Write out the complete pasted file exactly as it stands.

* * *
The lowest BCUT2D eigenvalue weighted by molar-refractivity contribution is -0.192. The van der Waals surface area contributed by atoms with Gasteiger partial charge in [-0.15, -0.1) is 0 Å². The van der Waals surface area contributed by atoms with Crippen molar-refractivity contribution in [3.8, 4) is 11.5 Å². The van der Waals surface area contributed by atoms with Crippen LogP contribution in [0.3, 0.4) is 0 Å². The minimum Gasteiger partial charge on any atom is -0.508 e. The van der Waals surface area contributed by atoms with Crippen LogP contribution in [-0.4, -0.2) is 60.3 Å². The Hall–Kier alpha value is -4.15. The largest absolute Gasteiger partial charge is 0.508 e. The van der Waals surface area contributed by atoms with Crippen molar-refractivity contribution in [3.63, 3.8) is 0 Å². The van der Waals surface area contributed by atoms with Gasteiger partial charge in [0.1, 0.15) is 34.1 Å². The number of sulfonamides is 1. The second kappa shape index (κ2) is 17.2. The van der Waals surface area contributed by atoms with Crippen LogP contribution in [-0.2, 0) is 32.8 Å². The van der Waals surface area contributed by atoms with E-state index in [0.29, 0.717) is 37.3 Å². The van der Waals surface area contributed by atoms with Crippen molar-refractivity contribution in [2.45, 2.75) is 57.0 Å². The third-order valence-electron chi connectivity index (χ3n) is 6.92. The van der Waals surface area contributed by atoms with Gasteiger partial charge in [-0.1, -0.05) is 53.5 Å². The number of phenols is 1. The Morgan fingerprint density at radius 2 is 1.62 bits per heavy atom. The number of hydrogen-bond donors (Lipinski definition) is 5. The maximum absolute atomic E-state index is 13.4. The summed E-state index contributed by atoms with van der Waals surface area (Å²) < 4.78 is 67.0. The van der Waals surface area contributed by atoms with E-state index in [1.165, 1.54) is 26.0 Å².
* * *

The lowest BCUT2D eigenvalue weighted by molar-refractivity contribution is -0.192. The van der Waals surface area contributed by atoms with Gasteiger partial charge in [-0.15, -0.1) is 0 Å². The van der Waals surface area contributed by atoms with Crippen molar-refractivity contribution in [3.8, 4) is 11.5 Å². The van der Waals surface area contributed by atoms with Crippen LogP contribution in [0.3, 0.4) is 0 Å². The minimum Gasteiger partial charge on any atom is -0.508 e. The van der Waals surface area contributed by atoms with Crippen LogP contribution in [-0.4, -0.2) is 60.3 Å². The Hall–Kier alpha value is -4.15. The largest absolute Gasteiger partial charge is 0.508 e. The van der Waals surface area contributed by atoms with Crippen molar-refractivity contribution in [3.63, 3.8) is 0 Å². The van der Waals surface area contributed by atoms with Gasteiger partial charge in [0.1, 0.15) is 34.1 Å². The number of sulfonamides is 1. The second kappa shape index (κ2) is 17.2. The van der Waals surface area contributed by atoms with Crippen LogP contribution in [-0.2, 0) is 32.8 Å². The van der Waals surface area contributed by atoms with E-state index in [0.29, 0.717) is 37.3 Å². The van der Waals surface area contributed by atoms with Crippen molar-refractivity contribution in [2.45, 2.75) is 57.0 Å². The third-order valence-electron chi connectivity index (χ3n) is 6.92. The van der Waals surface area contributed by atoms with Gasteiger partial charge in [-0.1, -0.05) is 53.5 Å². The number of phenols is 1. The Morgan fingerprint density at radius 2 is 1.62 bits per heavy atom. The number of hydrogen-bond donors (Lipinski definition) is 5. The maximum absolute atomic E-state index is 13.4. The summed E-state index contributed by atoms with van der Waals surface area (Å²) < 4.78 is 67.0. The van der Waals surface area contributed by atoms with E-state index in [1.165, 1.54) is 26.0 Å².